Sanskrit is the oldest language in the world, and mother of all Indo-European languages. Rishis discovered Sanskrit and used it to create the mantras that were made up of a combination of sound vibrations to create specific effect on the mind and the psyche, when recited. It is the language of the Vedas, Upanishads, Bhagavad Gita, Mahabharata, Ramayana and the Puranas. Sanskrit literature is the richest literature in the history of mankind. The Sanskrit alphabet is called 'devanagari' and literally means 'cities of the gods'.
Until 1100 AD Sanskrit was without interruption the official language of the whole of India. The dominance of Sanskrit is indicated by the wealth of literature composed in the language covering every subject under the Sun. On every subject a masterpiece treatise can be found in the Sanskrit literature. The range expands from Philosophy, Religion, Science, Fine Arts, Sex, Music, Astrology, Palmistry, Astronomy, Chemistry, Mathematics, Martial Arts, and Diplomacy, just to list the few.
The word Sanskrit literally means 'Perfected Language' or 'Language brought to formal perfection'. This is quite an appropriate name to describe Sanskrit, but unfortunately our convent educated secularists did not reconcile to it, till NASA declared it to be 'the only unambiguous language on the planet'.
Sanskrit is a scientific and systematic language. Its grammar is perfect and has attracted scholars worldwide except regrettably in India. Well-known linguists and computer-scientists have also expressed the opinion that Sanskrit is the best language for use with computers.
Development of Grammar – Panini's Ashtadhyayi
Panini's Sanskrit grammar, produced in about 300 BC is the shortest and the fullest grammar in the world for its precision of statement, and for its thorough analysis of the roots of the language and of the formative principles of words. By employing an algebraic terminology it attains a sharp succinctness unrivalled in brevity. It arranges, in logical harmony, the whole phenomena, which the Sanskrit language presents. It is one of the most splendid achievements of human invention in the science of Linguistics.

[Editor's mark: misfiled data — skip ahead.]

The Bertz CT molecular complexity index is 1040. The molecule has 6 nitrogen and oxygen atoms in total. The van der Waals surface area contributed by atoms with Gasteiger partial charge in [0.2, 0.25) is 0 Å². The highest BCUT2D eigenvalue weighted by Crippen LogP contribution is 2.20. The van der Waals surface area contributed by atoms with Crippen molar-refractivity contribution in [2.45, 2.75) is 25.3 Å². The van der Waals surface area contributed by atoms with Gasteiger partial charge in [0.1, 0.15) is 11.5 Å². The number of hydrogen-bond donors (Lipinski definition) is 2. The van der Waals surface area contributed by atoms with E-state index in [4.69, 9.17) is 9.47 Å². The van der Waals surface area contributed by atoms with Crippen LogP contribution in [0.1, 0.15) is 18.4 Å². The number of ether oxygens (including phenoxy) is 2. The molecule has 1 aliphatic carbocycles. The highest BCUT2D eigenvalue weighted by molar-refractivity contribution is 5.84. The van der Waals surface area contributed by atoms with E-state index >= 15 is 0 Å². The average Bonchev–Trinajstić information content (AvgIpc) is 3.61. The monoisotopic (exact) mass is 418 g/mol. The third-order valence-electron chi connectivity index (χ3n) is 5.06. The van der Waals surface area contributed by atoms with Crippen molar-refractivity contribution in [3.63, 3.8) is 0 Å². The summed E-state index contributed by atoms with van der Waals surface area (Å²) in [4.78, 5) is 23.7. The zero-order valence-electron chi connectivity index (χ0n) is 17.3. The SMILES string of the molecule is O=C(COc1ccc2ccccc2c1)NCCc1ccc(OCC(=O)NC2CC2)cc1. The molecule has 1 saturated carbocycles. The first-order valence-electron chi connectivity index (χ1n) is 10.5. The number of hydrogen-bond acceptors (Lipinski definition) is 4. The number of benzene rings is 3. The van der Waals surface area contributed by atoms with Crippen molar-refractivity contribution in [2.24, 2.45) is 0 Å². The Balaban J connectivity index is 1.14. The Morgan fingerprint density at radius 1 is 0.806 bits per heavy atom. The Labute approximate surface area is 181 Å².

Panini's masterpiece Ashtadhyayi (Eight Chapters) stands out as the first scientific analysis of any alphabet. The work is the more remarkable since the author did not write it down. He worked it all out of his head. Panini's disciples committed the work to memory and in turn passed it on to their disciples. Though the Astadhayayi has long since been committed to writing, rote memorization of the work, with several of the more important commentaries, is still the approved method of studying grammar in India today.
Ashtadhyayi comprises of four thousand sutras or aphoristic rules. Prior grammatical analysis is clearly evidenced by the fact that Panini himself mentions over sixty predecessors in the field. For example, the sounds represented by the letters of the alphabet had been properly arranged, vowels and diphthongs separated from mutes, semivowels, and sibilants, and the sounds had been grouped into gutturals, palatals, cerebrals, dentals, and labials.